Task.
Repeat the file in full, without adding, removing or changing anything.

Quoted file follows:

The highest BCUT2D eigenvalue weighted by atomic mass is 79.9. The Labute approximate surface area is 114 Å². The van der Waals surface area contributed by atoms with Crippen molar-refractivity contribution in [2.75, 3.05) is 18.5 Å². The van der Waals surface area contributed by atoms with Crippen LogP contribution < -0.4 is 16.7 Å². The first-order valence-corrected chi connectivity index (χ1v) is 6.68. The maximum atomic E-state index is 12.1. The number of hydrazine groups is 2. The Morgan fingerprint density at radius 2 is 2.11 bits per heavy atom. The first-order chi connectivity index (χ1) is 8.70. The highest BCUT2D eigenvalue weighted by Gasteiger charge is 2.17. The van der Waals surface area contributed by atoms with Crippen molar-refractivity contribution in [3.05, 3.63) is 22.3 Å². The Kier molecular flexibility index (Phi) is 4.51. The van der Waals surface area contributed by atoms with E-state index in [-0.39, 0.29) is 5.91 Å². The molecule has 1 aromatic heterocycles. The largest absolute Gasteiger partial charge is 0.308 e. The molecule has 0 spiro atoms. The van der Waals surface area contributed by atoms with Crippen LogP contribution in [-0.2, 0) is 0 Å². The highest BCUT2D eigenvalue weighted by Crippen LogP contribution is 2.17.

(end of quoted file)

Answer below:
The highest BCUT2D eigenvalue weighted by atomic mass is 79.9. The Labute approximate surface area is 114 Å². The van der Waals surface area contributed by atoms with Crippen molar-refractivity contribution in [2.75, 3.05) is 18.5 Å². The van der Waals surface area contributed by atoms with Crippen LogP contribution < -0.4 is 16.7 Å². The first-order valence-corrected chi connectivity index (χ1v) is 6.68. The maximum atomic E-state index is 12.1. The number of hydrazine groups is 2. The Morgan fingerprint density at radius 2 is 2.11 bits per heavy atom. The first-order chi connectivity index (χ1) is 8.70. The highest BCUT2D eigenvalue weighted by Gasteiger charge is 2.17. The van der Waals surface area contributed by atoms with Crippen molar-refractivity contribution in [3.05, 3.63) is 22.3 Å². The Kier molecular flexibility index (Phi) is 4.51. The van der Waals surface area contributed by atoms with E-state index in [-0.39, 0.29) is 5.91 Å². The molecule has 1 aromatic heterocycles. The largest absolute Gasteiger partial charge is 0.308 e. The molecule has 0 spiro atoms. The van der Waals surface area contributed by atoms with Crippen LogP contribution in [-0.2, 0) is 0 Å². The highest BCUT2D eigenvalue weighted by Crippen LogP contribution is 2.17.